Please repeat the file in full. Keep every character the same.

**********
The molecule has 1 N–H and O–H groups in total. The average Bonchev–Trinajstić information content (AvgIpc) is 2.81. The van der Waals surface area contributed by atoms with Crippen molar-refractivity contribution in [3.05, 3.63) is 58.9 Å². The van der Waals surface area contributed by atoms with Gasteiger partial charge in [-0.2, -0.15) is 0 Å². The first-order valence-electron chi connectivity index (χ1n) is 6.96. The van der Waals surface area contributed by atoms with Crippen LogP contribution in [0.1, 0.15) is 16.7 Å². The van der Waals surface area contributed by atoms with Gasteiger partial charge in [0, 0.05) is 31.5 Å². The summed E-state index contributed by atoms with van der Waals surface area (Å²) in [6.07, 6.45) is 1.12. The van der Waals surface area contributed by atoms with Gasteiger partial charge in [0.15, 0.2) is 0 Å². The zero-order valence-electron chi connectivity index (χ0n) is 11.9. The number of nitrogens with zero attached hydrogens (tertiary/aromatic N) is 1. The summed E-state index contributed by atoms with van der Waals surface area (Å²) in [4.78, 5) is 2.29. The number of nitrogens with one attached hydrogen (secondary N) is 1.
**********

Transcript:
The molecule has 1 N–H and O–H groups in total. The average Bonchev–Trinajstić information content (AvgIpc) is 2.81. The van der Waals surface area contributed by atoms with Crippen molar-refractivity contribution in [3.05, 3.63) is 58.9 Å². The van der Waals surface area contributed by atoms with Gasteiger partial charge in [-0.2, -0.15) is 0 Å². The first-order valence-electron chi connectivity index (χ1n) is 6.96. The van der Waals surface area contributed by atoms with Crippen LogP contribution in [0.1, 0.15) is 16.7 Å². The van der Waals surface area contributed by atoms with Gasteiger partial charge in [0, 0.05) is 31.5 Å². The summed E-state index contributed by atoms with van der Waals surface area (Å²) in [6.07, 6.45) is 1.12. The van der Waals surface area contributed by atoms with Gasteiger partial charge in [0.15, 0.2) is 0 Å². The zero-order valence-electron chi connectivity index (χ0n) is 11.9. The number of nitrogens with zero attached hydrogens (tertiary/aromatic N) is 1. The summed E-state index contributed by atoms with van der Waals surface area (Å²) in [4.78, 5) is 2.29. The number of nitrogens with one attached hydrogen (secondary N) is 1.